Broad-spectrum sunscreens are made by combining oxybenzone sunscreen, which primarily absorbs UVB rays, with UVA-absorbing filters like avobenzone. To know more about Oxybenzone, read this article.
What is OXYBENZONE?
Benzophenone-3, Milestab 9, Eusolex 4360, Escalol 567, and KAHSCREEN BZ-3 are other names for oxybenzone. The majority of over-the-counter sunscreens, as well as other personal care and skin care items, contain this chemical compound as their active ingredient. The UV-ray blocker oxybenzone is very effective at delaying the skin’s absorption of harmful UVA and UVB rays. Early in the 1980s, Oxybenzone received approval for use. It frequently coexists with homosalate, avobenzone, and octinoxate in sunscreen products.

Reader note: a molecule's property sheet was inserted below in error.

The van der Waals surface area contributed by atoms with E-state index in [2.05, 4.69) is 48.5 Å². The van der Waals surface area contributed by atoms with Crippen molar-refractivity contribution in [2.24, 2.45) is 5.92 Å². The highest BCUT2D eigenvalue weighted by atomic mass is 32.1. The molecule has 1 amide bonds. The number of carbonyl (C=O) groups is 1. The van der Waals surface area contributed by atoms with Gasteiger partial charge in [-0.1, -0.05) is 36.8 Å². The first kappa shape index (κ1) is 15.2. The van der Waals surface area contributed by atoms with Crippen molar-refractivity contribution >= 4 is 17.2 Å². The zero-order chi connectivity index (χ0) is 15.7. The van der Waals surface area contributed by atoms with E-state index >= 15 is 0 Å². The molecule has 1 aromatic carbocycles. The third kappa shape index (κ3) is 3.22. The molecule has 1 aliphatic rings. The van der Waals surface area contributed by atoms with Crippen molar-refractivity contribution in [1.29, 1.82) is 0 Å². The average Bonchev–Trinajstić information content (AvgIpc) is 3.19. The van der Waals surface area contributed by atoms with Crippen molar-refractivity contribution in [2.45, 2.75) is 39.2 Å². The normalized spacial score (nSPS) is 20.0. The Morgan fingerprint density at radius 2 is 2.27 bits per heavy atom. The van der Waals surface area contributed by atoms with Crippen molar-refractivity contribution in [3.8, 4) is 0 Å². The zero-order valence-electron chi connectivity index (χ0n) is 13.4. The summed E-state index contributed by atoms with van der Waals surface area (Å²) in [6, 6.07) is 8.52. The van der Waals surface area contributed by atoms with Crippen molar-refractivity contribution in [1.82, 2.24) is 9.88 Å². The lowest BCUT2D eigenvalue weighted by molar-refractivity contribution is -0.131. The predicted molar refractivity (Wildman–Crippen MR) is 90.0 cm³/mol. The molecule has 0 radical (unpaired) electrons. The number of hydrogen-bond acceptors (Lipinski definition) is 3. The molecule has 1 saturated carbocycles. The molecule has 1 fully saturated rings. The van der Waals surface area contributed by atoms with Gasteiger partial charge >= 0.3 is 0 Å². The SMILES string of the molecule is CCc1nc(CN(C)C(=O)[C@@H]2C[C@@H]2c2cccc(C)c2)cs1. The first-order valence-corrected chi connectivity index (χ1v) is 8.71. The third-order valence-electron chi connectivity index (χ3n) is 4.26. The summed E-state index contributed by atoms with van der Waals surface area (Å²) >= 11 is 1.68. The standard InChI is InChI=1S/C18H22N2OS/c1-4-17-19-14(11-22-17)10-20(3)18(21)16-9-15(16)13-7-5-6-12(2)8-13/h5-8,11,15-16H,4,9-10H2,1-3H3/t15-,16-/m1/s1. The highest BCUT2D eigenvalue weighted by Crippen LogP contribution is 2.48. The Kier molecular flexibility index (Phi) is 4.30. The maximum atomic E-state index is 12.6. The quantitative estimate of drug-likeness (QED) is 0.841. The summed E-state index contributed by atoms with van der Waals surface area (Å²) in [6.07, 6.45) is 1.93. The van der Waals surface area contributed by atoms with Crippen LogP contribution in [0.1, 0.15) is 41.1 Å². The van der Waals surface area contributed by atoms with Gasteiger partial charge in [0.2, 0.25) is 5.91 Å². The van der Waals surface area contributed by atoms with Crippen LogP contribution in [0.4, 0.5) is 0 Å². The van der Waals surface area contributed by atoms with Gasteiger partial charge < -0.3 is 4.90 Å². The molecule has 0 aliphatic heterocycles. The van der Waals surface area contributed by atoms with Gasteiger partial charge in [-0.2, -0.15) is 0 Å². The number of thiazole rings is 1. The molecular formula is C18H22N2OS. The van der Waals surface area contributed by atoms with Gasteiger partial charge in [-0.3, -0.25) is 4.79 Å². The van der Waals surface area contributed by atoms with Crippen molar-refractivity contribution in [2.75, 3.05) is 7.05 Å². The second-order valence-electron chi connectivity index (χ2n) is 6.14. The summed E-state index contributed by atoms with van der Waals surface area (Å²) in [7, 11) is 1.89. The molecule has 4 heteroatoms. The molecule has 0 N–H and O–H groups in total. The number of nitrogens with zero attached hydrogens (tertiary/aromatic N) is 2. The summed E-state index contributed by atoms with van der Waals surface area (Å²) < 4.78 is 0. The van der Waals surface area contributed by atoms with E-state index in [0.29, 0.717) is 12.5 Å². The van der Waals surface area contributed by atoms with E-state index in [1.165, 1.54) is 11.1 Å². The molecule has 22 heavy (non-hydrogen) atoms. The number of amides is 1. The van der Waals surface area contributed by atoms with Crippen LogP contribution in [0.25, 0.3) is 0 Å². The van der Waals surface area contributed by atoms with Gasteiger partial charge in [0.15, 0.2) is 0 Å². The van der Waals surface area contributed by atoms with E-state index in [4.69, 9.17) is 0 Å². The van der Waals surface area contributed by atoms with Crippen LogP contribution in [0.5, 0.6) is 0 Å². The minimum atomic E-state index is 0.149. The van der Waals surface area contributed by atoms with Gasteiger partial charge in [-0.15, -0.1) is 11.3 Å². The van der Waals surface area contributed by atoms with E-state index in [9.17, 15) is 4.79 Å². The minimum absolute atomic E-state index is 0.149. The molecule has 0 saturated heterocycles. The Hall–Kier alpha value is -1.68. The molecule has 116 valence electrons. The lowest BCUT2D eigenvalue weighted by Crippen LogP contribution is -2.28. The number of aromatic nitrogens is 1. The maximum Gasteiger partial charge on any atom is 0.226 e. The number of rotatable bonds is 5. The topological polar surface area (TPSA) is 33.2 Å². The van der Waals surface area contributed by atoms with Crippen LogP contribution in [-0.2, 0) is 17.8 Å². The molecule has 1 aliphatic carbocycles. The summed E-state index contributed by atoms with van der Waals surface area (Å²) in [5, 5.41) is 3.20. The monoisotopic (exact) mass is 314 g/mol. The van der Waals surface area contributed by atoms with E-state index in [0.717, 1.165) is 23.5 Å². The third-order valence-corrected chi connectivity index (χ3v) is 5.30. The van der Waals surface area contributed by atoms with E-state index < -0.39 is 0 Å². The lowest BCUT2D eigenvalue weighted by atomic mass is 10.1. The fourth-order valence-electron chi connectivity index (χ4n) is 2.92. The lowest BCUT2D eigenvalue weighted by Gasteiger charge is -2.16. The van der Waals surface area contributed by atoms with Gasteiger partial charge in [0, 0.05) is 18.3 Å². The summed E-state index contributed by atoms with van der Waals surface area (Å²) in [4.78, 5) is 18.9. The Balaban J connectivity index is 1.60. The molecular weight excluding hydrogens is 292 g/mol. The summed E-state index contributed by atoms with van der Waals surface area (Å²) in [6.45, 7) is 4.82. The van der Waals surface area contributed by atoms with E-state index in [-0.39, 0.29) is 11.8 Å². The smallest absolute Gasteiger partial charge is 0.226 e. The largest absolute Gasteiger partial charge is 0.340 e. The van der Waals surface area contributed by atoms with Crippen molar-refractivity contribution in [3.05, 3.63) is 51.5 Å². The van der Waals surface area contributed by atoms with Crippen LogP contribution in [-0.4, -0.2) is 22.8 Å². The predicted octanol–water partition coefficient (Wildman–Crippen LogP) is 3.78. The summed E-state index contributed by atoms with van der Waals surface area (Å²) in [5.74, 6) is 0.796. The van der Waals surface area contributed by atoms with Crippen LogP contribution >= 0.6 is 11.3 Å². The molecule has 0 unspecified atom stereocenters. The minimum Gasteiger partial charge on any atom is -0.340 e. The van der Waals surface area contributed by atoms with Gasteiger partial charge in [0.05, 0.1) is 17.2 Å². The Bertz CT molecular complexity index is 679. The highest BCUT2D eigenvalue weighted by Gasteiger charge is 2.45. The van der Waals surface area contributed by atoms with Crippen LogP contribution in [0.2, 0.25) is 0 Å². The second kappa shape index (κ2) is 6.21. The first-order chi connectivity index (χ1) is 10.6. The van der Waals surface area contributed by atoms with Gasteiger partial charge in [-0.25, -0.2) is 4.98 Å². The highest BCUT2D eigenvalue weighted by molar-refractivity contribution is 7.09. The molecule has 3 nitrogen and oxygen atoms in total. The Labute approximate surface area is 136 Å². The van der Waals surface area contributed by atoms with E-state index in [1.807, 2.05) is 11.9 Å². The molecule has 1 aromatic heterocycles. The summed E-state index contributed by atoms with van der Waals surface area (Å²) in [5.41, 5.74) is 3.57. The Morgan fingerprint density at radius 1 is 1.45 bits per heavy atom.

Why is it used?
Oxybenzone shields the skin from the damaging effects of the sun by absorbing UVB light, which causes sunburn and raises the risk of skin cancer. Additionally, it is in charge of absorbing brief UVA radiation. The main cause of skin ageing is exposure to short UVA radiation. Additionally, Oxybenzone is still effective when exposed to sunlight because it is light-stable.
Side effects of Oxybenzone
Oxybenzone has a plethora of unfavourable side effects and is known to irritate the eyes dangerously as well as induce skin allergies. Humans are also affected by this hormone disturbance, which specifically affects the synthesis of oestrogen in women and testosterone in males. Additionally, it has been discovered that a concentration of benzophenones is associated with greater risk for endometriosis in women and inferior male reproductive success.
According to study groups, oxybenzone may also contribute to the development of skin cancer.